Massachusetts

An Act to Prevent Cruelty to Farm Animals

In November, 2016, Massachusetts voters, with a landslide 78% of the vote, approved a ballot initiative to prevent animal cruelty by phasing out extreme methods of farm animal confinement.

The provisions of this Act take effect on January 1, 2022.

I. It shall be unlawful for a farm owner or operator within the Commonwealth of Massachusetts to knowingly cause any covered animal to be confined in a cruel manner.

“Covered animal” means any breeding pig, calf raised for veal, or egg-laying hen that is kept on a farm.

“Confined in a cruel manner” means confined so as to prevent a covered animal from lying down, standing up, fully extending the animal’s limbs, or turning around freely.

II.  It shall be unlawful for a business owner or operator to knowingly engage in the sale within the Commonwealth of Massachusetts of any shell egg, whole veal meat, or whole pork meat that the business owner or operator knows or should know is the product of a covered animal that was confined in a cruel manner.

Eggs:

The new law will not only make it unlawful to confine a laying hen in a cruel manner within the Commonwealth of Massachusetts, but will also make it unlawful for a business owner or operator to knowingly engage in the sale within Massachusetts of any shell eggs produced from laying hens confined in a cruel manner in which the animal is prevented from from lying down, standing up, fully extending the animal’s limbs, or turning around freely, regardless of where the eggs were produced.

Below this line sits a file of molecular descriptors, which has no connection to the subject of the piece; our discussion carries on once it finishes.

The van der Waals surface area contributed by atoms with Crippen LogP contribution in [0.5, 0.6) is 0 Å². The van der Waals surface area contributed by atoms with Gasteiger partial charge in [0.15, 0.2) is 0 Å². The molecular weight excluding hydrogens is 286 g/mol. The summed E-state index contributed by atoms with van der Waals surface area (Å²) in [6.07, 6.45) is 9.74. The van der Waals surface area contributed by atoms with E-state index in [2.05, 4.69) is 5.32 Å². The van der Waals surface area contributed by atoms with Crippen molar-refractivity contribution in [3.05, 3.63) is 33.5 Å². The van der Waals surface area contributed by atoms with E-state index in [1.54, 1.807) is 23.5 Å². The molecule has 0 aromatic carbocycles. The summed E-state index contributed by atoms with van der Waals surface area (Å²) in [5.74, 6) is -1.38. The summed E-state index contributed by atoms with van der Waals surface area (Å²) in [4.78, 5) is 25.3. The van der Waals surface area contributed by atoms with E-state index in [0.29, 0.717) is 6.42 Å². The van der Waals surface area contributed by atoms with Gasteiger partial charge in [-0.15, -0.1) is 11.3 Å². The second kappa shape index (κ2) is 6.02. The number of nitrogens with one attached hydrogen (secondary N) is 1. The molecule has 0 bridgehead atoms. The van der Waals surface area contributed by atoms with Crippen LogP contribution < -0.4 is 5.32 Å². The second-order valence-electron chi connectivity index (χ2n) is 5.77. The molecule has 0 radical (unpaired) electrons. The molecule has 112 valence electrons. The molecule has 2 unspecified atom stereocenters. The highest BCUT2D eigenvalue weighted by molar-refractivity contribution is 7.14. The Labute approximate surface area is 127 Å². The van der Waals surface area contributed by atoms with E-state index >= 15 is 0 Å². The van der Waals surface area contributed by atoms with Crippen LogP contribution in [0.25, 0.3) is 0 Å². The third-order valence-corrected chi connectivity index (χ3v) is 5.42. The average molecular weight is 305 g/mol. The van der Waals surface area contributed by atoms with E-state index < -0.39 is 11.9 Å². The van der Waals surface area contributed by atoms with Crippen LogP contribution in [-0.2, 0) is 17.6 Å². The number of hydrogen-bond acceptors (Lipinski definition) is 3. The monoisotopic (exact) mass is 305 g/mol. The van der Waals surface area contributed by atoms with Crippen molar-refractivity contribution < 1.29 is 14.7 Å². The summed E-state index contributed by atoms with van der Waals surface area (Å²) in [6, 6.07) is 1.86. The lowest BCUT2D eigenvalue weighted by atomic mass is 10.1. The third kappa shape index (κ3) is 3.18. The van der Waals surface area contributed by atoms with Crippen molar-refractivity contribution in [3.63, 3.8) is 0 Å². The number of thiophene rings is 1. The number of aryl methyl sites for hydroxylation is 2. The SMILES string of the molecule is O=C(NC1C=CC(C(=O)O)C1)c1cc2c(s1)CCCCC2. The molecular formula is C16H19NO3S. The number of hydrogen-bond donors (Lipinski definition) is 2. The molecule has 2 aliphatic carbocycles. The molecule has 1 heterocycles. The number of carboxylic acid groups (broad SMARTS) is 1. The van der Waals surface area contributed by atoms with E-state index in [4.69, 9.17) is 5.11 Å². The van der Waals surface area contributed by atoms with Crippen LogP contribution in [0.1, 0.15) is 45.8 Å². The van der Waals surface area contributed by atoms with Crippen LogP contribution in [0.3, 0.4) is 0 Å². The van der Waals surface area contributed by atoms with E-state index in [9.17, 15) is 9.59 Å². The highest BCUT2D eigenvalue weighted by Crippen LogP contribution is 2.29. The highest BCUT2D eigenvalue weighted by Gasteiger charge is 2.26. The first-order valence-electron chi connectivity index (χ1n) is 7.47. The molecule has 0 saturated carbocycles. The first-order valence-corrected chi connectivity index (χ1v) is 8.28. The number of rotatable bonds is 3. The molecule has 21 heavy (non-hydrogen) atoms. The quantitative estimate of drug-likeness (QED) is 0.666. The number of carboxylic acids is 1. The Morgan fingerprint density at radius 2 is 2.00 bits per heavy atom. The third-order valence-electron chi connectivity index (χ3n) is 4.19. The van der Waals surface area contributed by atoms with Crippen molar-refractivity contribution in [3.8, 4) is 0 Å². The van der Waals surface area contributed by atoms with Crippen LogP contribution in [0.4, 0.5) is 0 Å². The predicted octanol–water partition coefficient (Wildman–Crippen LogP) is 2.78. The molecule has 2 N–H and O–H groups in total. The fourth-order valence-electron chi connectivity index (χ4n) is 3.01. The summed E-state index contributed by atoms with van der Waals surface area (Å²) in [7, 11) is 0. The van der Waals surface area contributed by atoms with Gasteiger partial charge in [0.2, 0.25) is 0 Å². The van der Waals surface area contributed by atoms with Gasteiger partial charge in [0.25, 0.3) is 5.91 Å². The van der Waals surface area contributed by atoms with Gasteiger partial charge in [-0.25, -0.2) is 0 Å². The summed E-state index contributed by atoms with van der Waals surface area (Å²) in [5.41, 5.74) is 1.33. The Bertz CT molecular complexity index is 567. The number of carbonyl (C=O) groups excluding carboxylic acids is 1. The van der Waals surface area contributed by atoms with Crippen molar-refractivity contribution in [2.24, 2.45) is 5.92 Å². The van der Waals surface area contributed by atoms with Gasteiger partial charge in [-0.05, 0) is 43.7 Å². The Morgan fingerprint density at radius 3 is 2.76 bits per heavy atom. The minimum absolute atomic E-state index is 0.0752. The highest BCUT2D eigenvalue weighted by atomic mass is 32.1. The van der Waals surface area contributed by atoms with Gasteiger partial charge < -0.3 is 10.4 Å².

Pork:

 

For pork sold in Massachusetts—no matter where the production took place—the meat cannot come from a supply chain that uses gestation crates. Some pork producers are now group-housing sows for part of their lives but still crate-confining them for several weeks at a time. To be clear, that will also be illegal. In fact, the *only* exemptions are:

 

  1. for the five (5) day period prior to a breeding pig’s expected date of giving birth;
  2. any day that a breeding pig is nursing piglets; and
  3. during temporary periods for animal husbandry—with a confinement limit of six hours in any 24-hour period.

 

So all in all, what will be illegal is any confinement of sows where they cannot turn around—including confinement after insemination, post-weaning, and pre-insemination—except for the three exemptions above. And also to be clear: this law's standards apply not only to the production of pork but also the sale of pork.

California:

Farm Animal Cruelty (Proposition 12)

In November, 2018, California voters, with 63% of the vote, approved a ballot measure establishing minimum space requirements for calves raised for veal, breeding pigs, and egg-laying hens, and banned the sale of products from these animals when confined to areas below the minimum space requirements.

This new law builds upon California’s Proposition 2 approved in 2008, commencing January 1, 2015, which prohibits the confinement of calves raised for veal, egg-laying hens, and pregnant pigs in a manner that does not allow them to turn around freely, lie down, stand up, and fully extend their limbs; and